Newly-formed Canadian union Unifor is applauding the sudden about-face by U.S.-based Verizon Telecommunications in deciding not to enter the Canadian wireless market.
Unifor National President Jerry Dias said that the change of heart by Verizon is likely due to the resistance to the Verizon bid here in Canada by unions, business and privacy advocates.
“I don’t think Verizon or the government anticipated this level of opposition to the possible spectrum bid, but we’ve been able to send a clear message,” said Dias. “Canadians have a right to their say in these important decisions.”
“The Prime Minister’s dedication to deregulation and a total free market economy must never come at the expense of Canadian jobs, culture or national security,” said Dias.
Dias also cautioned that any new entrant looking to unfairly piggyback on technology built by and for Canadians without a firm commitment to jobs will meet even more resistance than Verizon did. "As Unifor, we will double our efforts against the next new entrant that treats Canada like a discount bin."
Dias suggested that even though Unifor is pleased with the outcome, the issue is about more than just Verizon. “It’s about a glaring lack of industrial strategy for our national telecommunications – the crucial infrastructure that connects us across the country,” said Dias.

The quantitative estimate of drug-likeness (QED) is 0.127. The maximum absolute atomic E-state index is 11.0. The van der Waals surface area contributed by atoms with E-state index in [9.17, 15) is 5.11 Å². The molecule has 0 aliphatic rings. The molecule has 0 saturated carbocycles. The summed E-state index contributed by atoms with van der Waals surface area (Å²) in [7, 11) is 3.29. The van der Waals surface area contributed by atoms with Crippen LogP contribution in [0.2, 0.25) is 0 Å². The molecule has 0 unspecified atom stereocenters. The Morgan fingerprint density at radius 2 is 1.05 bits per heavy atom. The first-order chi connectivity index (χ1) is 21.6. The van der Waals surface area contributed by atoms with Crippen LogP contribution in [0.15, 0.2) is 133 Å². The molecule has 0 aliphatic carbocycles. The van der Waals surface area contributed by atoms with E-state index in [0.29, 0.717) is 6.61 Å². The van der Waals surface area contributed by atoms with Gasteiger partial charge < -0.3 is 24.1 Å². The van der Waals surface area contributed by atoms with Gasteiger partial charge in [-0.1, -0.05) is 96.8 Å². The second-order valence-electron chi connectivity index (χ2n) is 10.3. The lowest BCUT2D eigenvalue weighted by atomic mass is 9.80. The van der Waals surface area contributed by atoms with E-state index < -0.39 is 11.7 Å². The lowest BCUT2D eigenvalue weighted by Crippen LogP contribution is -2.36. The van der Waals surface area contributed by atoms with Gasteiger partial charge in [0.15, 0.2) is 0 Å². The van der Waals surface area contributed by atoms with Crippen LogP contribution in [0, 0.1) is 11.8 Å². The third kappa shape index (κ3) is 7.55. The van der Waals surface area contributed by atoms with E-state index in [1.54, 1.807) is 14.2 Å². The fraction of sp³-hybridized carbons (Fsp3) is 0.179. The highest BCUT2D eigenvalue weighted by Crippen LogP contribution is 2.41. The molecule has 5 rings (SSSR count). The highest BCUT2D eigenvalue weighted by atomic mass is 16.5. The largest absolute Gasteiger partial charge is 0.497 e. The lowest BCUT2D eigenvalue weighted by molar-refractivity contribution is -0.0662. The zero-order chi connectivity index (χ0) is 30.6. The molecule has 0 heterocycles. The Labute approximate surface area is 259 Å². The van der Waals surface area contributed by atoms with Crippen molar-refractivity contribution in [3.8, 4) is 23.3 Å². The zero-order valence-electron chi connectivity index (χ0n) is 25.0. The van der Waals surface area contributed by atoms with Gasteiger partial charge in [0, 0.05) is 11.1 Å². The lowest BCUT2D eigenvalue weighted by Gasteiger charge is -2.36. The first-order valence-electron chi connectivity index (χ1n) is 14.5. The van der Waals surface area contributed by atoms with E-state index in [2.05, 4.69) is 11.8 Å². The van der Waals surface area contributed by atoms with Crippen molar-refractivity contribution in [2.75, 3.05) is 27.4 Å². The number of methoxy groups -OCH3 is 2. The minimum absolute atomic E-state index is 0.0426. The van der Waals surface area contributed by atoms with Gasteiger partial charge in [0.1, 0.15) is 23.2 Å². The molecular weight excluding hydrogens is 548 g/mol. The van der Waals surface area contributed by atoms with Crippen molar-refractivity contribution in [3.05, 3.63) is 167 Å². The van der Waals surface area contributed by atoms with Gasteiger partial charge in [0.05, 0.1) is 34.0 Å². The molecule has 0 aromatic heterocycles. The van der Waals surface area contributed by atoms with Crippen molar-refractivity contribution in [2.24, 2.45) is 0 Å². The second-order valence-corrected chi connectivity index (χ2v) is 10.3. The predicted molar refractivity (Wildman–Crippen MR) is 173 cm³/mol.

“In an era of increasing emphasis on technology and communications, it’s critical that the federal government develops a clear and comprehensive telecommunications industrial strategy – so that Canadians are never second-guessing the rationale or outcome.”
Dias said that the strategy should be developed with the input of all stakeholders – government, business and labour.
Dias pledged that the union would continue pressing for a clear and comprehensive telecommunications strategy that takes into account Canadian workers and consumers, better regulation to protect consumers and allocation of some spectrum for public interest uses.
Thousands of Unifor members rallied in Toronto on Friday, August 30 to call for a stop to the Verizon bid and the preservation of Canadian jobs.
Unifor represents more than 300,000 members in 20 different economic sectors – including more than 35,000 telecommunications workers. Unifor was founded on August 31, 2013 with the joining together of the Canadian Auto Workers union (CAW) and the Communications, Energy and Paperworkers union (CEP).